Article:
The report identifies states that lack effective protocols to remove lead from drinking water in schools
A report released by the advocate groups Environment American Research & Policy Center and the U.S. PIRG Education Fund gave 22 states an “F” grade for efforts to remove lead from school drinking water. The report surveyed 32 states and provided grades on the effectiveness of laws to require schools to proactively remove lead from school water systems.
According to The Seattle Times, Washington was among the states that received a failing grade in the report. The national report follows a recent analysis of new data that found 97% of schools participating in a voluntary testing program in Washington had at least one drinking water source with lead levels above 1 ppb, a standard set by the American Academy of Pediatrics. However, Seattle school districts use a tighter standard for lead in school drinking water of 10 ppb and tests drinking water at schools once every three years.
The report recommends several policies to remove lead from drinking water in schools. First, the report recommends schools proactively replace fountains, faucets and other fixtures with lead. It also recommends installing and maintaining filters certified to remove lead on every faucet used for cooking and drinking in schools, as well as providing water quality testing annually. Federally, the report recommends strengthening federal rules to protect drinking water from lead.
Read the full report and see the grades assigned to each state in the study here.
WQP Managing Editor Lauren Del Ciello talked to the study's lead author, John Rumpler, senior attorney and clean water program director for Environment America Research and Policy Center, for a print feature article published in May 2019 in WQP.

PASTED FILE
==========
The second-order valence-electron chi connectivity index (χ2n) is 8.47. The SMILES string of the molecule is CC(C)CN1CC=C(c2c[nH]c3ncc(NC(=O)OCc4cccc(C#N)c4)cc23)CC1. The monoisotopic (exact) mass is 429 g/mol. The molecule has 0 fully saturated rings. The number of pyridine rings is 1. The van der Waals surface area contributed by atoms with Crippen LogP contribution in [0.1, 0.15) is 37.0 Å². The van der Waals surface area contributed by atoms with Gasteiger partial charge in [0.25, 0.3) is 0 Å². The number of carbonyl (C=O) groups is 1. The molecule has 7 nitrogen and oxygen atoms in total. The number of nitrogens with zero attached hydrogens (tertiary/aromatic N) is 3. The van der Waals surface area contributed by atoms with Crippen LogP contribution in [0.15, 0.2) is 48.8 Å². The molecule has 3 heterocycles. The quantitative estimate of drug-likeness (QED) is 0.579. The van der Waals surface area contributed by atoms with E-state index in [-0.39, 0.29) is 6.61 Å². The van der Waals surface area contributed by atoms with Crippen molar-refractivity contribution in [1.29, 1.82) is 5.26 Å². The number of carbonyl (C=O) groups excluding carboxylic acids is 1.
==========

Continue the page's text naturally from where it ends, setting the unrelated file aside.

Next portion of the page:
“Our first priorities were any policies that proactively get the lead out,” Rumpler said. “Policies that remove lead-bearing fountains, faucets and plumbing, and policies that install filters to prevent contamination before kids are drinking water at the tap. Right behind that is the level at which schools are willing to tolerate lead in the water.”
The report found that while many states use the federal standard of 15 ppb in drinking water, some states and school districts do not inform parents of lead contamination found at schools until testing exceeds the federal threshold. As long as there is lead in the water delivery system, there is a risk of contamination, which is why the report recommends proactive, preventative solutions, including installing filters on all faucets and fountains used in drinking and cooking at schools, Rumpler said.
Overall, the report gave 22 states an “F” grade for efforts to remove lead from school drinking water. However, the exact grades are not the bottom line.
“Are any of us really satisfied with anything less than an ‘A’ to protect our kids health?” Rumpler said. “The overall picture is that the vast majority of states are failing to protect our kids from lead in drinking water.”
The article, title From Coast to Coast, is the first in an in-depth series focusing on lead contamination across the country. Read the rest of the series:
- From Coast to Coast: A closer look at lead contamination across the country
- Action Plan: Standards vary surrounding lead testing & remediation in schools
- Challenge Accepted: The water treatment industry has met the consumer call for increased solutions for lead contamination in drinking water through new solutions